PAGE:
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It’s clear that, like the spirits that have haunted the Crain children for years, The Haunting of Hill House has left a lasting impression. Since its Oct. 12 premiere, horror director Mike Flanagan’s adaptation of the famous Shirley Jackson novel has become one of the most talked-about Netflix shows in some time. The 10-episode season, which depicts the dual stories of a family undergoing the eponymous haunting and their reconciliation with the trauma years after the fact, has garnered universal acclaim from fans and critics alike. Most notably, horror icon Stephen King, who will serve as inspiration for yet another Flanagan adaptation down the line, called it “close to a work of a genius.”
With the success of a first season comes a natural question: Will there be a second? The precedent has been set for miniseries to adapt into full series. Shows like HBO’s Big Little Lies and Netflix’s 13 Reasons Why were created initially with the intent of one set of episodes with a complete arc, fully encapsulating the original works on which they were based. But the popularity of both programs led HBO and Netflix to reconsider the closure, resulting in upcoming second and third seasons, respectively. The lack of source material would serve as no obstacle, either, considering Flanagan admits he only used it as a launching point to instead create his own “remix” on the classic tale.
The possibility of a second season is one Hill House mystery that Flanagan is keeping unanswered. When speaking with The Hollywood Reporter about the prospects, he simply replied, “I’ve definitely thought about a second season. There are variables at play, so I can’t say much. But I’ve given it thought.” Despite remaining mum, he may have shown a bit of his hand when he discussed the original ending for the season. “We toyed with the idea for a little while that over that monologue, over the image of the family together, we would put the Red Room window in the background,” Flanagan said, referring to the mysterious room that served each child’s desire to “digest” their souls. “For a while, that was the plan. Maybe they never really got out of that room.”
While that outcome’s open end would provide possibilities to revisit the characters in their hell disguised as heaven, a decision in the eleventh hour went the more heartwarming and conclusive route. But considering the material and tone from all 10 episodes of Hill House‘s first season, here are three ways Flanagan can reopen the doors to Hill House, in one way or another:
“Return to Hill House”
The first season ends with the Crain family simultaneously united and divided. Family members Olivia (Carla Gugino), Nell (Victoria Pedretti) and Hugh (Timothy Hutton) have died, having “woken up” to the afterlife. In one of his final corporeal acts, Hugh finally reveals to eldest child Steven (Michiel Huisman) the effect that Hill House had on the family matriarch, imparting care of the house to him before passing on. “Steven inherits Hugh’s responsibility, and the house is still standing,” Flanagan says. “It’s still haunted, and everyone’s still trapped. But they’re together.”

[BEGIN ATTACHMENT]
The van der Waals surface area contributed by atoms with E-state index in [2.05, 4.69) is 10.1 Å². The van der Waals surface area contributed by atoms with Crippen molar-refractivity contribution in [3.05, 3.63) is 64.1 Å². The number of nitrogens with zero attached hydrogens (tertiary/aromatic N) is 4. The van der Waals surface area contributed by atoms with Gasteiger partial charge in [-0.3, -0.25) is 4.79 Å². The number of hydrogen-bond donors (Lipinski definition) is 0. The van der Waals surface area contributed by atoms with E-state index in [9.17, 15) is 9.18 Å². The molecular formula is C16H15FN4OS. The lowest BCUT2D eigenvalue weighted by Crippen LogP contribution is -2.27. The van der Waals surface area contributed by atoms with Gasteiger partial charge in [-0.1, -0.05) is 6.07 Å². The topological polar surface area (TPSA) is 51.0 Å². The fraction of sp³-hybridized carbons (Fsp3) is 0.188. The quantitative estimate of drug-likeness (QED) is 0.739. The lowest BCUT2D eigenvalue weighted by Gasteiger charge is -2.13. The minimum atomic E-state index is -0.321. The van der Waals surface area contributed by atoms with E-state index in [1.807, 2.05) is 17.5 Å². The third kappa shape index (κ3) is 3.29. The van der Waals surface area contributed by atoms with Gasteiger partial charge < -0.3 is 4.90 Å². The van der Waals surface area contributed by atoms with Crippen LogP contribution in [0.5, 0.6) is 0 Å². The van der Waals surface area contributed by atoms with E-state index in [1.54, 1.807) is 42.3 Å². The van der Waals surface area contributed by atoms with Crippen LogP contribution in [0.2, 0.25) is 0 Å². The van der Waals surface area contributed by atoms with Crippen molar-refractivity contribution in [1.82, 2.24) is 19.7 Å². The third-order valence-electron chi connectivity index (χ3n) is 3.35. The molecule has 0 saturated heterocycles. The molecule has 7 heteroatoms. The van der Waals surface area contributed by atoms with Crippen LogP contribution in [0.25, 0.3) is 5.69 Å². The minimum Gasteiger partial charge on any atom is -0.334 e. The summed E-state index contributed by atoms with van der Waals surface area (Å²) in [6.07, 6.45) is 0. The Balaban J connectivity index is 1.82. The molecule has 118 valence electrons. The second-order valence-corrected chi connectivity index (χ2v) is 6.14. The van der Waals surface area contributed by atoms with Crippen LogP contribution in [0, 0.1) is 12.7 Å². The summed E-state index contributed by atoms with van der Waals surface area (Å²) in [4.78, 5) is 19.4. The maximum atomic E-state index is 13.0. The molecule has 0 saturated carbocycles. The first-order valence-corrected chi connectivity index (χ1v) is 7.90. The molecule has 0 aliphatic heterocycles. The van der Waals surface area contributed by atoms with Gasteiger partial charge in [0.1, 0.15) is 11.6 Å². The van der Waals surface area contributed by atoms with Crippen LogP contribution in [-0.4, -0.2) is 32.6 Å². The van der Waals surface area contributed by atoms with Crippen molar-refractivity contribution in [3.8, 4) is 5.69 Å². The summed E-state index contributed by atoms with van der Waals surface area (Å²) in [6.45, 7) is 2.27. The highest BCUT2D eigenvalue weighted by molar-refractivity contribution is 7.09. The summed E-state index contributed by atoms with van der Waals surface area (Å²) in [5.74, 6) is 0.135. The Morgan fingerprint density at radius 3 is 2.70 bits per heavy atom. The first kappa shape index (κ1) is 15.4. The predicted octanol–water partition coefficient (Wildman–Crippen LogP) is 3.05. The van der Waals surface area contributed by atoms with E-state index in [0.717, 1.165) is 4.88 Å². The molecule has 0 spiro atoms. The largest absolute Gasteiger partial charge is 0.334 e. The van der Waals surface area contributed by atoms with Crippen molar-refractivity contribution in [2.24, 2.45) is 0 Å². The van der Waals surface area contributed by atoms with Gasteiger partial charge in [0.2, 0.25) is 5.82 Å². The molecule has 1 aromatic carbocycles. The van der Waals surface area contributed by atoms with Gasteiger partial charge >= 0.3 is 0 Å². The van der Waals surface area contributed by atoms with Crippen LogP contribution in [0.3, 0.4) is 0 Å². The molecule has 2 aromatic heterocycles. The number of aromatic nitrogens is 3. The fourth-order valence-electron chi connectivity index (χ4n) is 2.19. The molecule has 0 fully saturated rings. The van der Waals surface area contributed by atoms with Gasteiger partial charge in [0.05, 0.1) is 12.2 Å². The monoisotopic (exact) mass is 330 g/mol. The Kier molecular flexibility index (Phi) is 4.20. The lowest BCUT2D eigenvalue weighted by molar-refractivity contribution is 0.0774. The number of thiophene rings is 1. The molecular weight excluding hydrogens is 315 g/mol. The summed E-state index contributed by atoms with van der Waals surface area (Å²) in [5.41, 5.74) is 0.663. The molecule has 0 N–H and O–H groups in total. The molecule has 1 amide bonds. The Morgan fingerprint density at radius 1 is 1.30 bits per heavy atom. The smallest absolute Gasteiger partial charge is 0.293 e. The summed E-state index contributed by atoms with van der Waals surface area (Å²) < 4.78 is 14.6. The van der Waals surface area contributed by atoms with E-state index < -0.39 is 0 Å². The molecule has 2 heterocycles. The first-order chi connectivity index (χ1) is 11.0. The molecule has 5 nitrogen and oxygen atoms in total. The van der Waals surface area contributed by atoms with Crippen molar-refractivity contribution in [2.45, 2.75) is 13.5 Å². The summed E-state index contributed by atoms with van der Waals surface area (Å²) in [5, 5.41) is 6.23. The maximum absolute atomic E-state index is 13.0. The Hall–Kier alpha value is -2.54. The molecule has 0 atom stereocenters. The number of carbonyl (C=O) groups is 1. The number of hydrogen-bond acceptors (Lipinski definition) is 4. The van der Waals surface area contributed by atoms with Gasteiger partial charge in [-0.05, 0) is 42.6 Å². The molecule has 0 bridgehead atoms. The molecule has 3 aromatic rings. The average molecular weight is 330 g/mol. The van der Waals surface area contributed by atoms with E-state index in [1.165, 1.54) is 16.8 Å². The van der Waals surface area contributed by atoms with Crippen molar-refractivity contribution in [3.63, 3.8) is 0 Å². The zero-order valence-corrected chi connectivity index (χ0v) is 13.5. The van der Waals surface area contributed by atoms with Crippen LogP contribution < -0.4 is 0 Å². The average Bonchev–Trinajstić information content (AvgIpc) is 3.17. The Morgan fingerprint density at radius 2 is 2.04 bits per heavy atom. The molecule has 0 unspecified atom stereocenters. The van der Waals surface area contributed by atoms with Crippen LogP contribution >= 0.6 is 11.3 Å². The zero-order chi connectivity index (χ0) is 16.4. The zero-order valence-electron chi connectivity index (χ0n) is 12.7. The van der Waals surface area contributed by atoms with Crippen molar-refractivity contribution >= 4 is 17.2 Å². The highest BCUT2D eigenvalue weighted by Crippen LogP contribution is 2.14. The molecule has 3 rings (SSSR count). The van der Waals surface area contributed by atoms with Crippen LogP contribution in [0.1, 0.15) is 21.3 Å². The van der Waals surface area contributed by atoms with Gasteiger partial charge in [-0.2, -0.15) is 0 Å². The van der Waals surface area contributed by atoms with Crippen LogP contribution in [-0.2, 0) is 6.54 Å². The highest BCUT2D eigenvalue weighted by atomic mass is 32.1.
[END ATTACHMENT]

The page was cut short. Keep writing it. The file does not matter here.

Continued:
Though the living Crains have gained closure with the deaths of their loved ones, Steven’s new role makes him inextricably tied to the now-abandoned house. If the home, or the spirits within, are ever threatened, they could easily find a way to contact Steven and his siblings, considering how Olivia and Nell were able to do so throughout season one. A distress call could draw them back to the dilapidated walls of Hill House, encountering a new form of evil or addressing still-unanswered mysteries, like the reasoning behind Theo’s (Kate Siegel) supernaturally sensitive touch.
“The Origin of Hill House”
Flanagan and the writers of The Haunting of Hill House originally conceived a voluminous canon for the titular building, intending to sprinkle it throughout the first season. “We actually fleshed out a thorough history for Hill House,” he says. “We intended to shoot it; it was going to open each episode with a chapter from Steven’s book. Ultimately, we went away from that because it felt like that was taking away from the mystery and enigma of it.”
But a second season provides a chance to re-examine the narrative device. The final episode fills the foyer with ghosts, each of which has a story as to how they passed and their link to Hill House. Taking a deep dive into stories such as Poppy Hill’s (Catherine Parker) descent into insanity, or the unfortunate plight that saw housekeeper Mrs. Dudley (Annabeth Gish) lose her first child, would provide an opportunity to not only introduce or deepen new characters but also build out the century-spanning mythos of Hill House itself.
“The Haunting of Another House”
Much like Steven’s in-universe series of the same name, The Haunting of Hill House can turn to anthology storytelling. Series like Fargo and American Horror Story have popularized the idea of creating a different story with different characters every season, all under a unifying theme. Rather than feeling the need to write a prequel or sequel to the first season, Flanagan can instead opt to tell the tale of another eerie edifice.
As the show outlines in its first episode, “A ghost can be a lot of things. A memory, a daydream, a secret.” They add in its last episode, “Ghosts are guilt, ghosts are secrets, ghosts are regrets and failings. But most times, a ghost is a wish.” The loose definition of the term opens up countless possibilities for “ghost stories” around the world and through time, as people reconcile with the various hauntings in their lives. It even provides the opportunity for the actors to return in other roles, truly showing how a spirit can be neither gone nor forgotten.
The Haunting of Hill House is now streaming on Netflix.
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